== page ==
Equally unsurprising has been the reaction from both industry and the government: blame the workers for their home situations and transportation exposures, while ignoring that essential food workers spend most of their waking hours where they still lack basic protections from Covid-19: in their workplaces.

New data show that spreading of SARS-CoV-2, the virus that causes Covid-19, occurs in the workplace. One study showed that the lack of national Covid-19 workplace standards and enforcement, and a lack of personal protective equipment for workers — as represented by complaints to the Occupational Safety and Health Administration — were correlated to deaths 16 days later.

Work is driving Covid-19 infection where I live, the Eastern Shore of Maryland. An early outbreak at local poultry plants hit the immigrant community hard. Our state’s health department still blames crowded living conditions and transportation for Covid-19 infections among essential workers — yet many of these poultry workers live in single-family housing, not crowded or shared housing. Outside of health care workers and schools, Maryland requires no information about occupation to help better understand where exposure is coming from.

Maryland, like 35 other states in the U.S., has no emergency regulation to protect workers. Fourteen states have emergency executive orders or emergency temporary standards to protect workers, including workers who process meat and poultry. Eleven of those orders are specifically for farmworkers, who have a long history of exclusion from basic worker protections. Some address paid sick leave or workers’ compensation, or require employers have a protective plan in place. Virginia was the first state in the country to promulgate a comprehensive temporary emergency standard for all workers. In the absence of federal leadership, other states should follow Virginia’s example. And should they want to do it, essential workers should be prioritized for Covid-19 vaccines.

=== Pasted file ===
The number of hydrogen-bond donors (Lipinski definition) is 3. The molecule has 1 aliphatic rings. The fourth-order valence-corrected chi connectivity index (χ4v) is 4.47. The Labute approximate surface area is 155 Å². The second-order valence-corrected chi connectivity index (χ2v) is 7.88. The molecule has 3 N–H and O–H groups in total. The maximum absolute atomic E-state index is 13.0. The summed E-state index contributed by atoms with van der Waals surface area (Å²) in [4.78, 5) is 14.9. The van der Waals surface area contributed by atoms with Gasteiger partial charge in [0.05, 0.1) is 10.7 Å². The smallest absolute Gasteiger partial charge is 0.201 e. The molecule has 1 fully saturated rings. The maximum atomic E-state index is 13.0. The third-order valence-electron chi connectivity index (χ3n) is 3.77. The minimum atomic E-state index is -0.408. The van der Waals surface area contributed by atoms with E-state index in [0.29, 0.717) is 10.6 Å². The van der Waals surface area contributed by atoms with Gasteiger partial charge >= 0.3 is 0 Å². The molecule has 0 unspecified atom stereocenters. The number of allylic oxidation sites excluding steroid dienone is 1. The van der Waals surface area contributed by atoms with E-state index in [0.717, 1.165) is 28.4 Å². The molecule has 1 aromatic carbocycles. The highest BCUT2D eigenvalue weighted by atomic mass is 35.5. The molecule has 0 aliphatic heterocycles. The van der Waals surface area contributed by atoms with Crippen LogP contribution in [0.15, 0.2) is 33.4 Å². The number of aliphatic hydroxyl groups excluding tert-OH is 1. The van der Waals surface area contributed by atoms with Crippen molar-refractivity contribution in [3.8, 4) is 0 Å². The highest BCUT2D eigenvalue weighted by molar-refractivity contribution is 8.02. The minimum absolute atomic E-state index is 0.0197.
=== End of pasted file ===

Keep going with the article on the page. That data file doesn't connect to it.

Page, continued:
By February, a national strategy requiring all employers to develop and implement infection control, expedite workplace case reporting and response, encourage worker involvement to be part of the solution, and increase production of protective personal equipment for workers is needed and recommended as part of the National Covid-19 Worker Protection Plan.

But doing nothing until then means untold preventable deaths. Strong emergency standards to protect essential food workers are needed now, well before any federal regulation might be approved. States can implement essential and much-needed protections that are more protective than a nationwide regulation.

Covid-19 has laid bare that basic worker protections like minimum wage, paid sick leave, and safety precautions on the job are not “worker benefits.” No worker should have to choose between surviving economically or getting infected and even dying at work.

Worker safety is sound public health strategy. And if we don’t help workers stay safe, we all are at risk.

Amy K. Liebman is director of environmental and occupational health for the Migrant Clinicians Network, as well as director of its Eastern region office.

Source: STAT